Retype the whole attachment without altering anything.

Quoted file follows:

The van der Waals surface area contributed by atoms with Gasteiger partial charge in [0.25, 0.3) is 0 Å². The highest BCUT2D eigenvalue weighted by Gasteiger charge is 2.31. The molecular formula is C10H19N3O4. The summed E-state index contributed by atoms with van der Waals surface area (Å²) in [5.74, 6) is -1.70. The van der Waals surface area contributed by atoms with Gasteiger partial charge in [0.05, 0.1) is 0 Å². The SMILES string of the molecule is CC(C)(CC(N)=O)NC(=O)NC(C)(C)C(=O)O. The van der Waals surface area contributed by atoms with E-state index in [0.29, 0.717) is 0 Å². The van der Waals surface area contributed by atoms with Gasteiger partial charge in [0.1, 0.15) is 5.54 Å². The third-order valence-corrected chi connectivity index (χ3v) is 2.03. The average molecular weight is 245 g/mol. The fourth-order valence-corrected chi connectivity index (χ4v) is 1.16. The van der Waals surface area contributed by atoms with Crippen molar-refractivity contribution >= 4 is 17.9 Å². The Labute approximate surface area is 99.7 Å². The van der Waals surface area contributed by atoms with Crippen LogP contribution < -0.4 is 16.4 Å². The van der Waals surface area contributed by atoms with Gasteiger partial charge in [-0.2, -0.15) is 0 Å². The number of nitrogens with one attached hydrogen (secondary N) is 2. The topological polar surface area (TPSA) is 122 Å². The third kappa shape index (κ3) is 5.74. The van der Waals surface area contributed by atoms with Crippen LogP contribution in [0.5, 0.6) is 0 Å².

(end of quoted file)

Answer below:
The van der Waals surface area contributed by atoms with Gasteiger partial charge in [0.25, 0.3) is 0 Å². The highest BCUT2D eigenvalue weighted by Gasteiger charge is 2.31. The molecular formula is C10H19N3O4. The summed E-state index contributed by atoms with van der Waals surface area (Å²) in [5.74, 6) is -1.70. The van der Waals surface area contributed by atoms with Gasteiger partial charge in [0.05, 0.1) is 0 Å². The SMILES string of the molecule is CC(C)(CC(N)=O)NC(=O)NC(C)(C)C(=O)O. The van der Waals surface area contributed by atoms with E-state index in [0.29, 0.717) is 0 Å². The van der Waals surface area contributed by atoms with Gasteiger partial charge in [0.1, 0.15) is 5.54 Å². The third-order valence-corrected chi connectivity index (χ3v) is 2.03. The average molecular weight is 245 g/mol. The fourth-order valence-corrected chi connectivity index (χ4v) is 1.16. The van der Waals surface area contributed by atoms with Crippen molar-refractivity contribution >= 4 is 17.9 Å². The Labute approximate surface area is 99.7 Å². The van der Waals surface area contributed by atoms with Crippen LogP contribution < -0.4 is 16.4 Å². The van der Waals surface area contributed by atoms with Gasteiger partial charge in [-0.2, -0.15) is 0 Å². The number of nitrogens with one attached hydrogen (secondary N) is 2. The topological polar surface area (TPSA) is 122 Å². The third kappa shape index (κ3) is 5.74. The van der Waals surface area contributed by atoms with Crippen LogP contribution in [0.5, 0.6) is 0 Å².